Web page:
The Cambridge History of English and American Literature in 18 Volumes (1907–21).
VOLUME XVI. Early National Literature, Part II; Later National Literature, Part I.

IV. The New South: Lanier

§ 26. Hackwork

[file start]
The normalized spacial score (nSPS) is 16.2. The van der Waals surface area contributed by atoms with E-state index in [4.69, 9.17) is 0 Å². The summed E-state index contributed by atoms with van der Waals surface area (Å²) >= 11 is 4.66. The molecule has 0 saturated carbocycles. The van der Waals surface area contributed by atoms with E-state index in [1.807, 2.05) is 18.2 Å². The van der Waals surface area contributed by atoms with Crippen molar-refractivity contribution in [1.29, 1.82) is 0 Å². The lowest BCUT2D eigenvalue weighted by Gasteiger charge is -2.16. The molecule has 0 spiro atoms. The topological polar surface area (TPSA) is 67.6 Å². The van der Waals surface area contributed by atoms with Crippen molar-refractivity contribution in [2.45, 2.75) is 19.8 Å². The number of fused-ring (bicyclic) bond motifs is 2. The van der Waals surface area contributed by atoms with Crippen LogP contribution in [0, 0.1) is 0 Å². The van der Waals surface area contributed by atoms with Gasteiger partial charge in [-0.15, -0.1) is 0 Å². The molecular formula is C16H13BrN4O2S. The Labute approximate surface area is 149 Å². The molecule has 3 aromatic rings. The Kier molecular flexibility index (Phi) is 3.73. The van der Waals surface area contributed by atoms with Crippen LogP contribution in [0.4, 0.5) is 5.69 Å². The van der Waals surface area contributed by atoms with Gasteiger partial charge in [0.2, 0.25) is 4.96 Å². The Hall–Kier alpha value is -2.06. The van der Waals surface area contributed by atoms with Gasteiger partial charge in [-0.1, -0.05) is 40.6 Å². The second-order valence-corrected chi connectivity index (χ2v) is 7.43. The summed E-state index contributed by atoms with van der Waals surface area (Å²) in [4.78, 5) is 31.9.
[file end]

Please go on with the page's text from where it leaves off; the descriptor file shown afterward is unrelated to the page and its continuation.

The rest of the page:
He did, of course, engage in too much hackwork for his own good or his reputation. Yet so exuberant was his activity that he dispatched all of these tasks with zest. His “sort of spiritualized guide-book” to Florida contains many descriptions over which he must have lingered and which bear witness to a quick eye and a rich humour. He puts into the whole book, too, much of himself, his love of music, his over-refining intellect, his relish of local tradition. His boys’ books, the Froissart and King Arthur and the rest, reveal even more of the man. He had from early youth cherished a recurring interest in the deeds and heroes of chivalry. They answered to an innate knightliness of spirit which was fostered by his Southern up-bringing. He would pick up the volume as it came fresh from the printers, familiar though it was by reason of the preparation and the proof-reading, and con page after page with pure delight. In his introductions he never learned to address his young readers, but through the mature style gleams his absorption in this fresh new world of romance.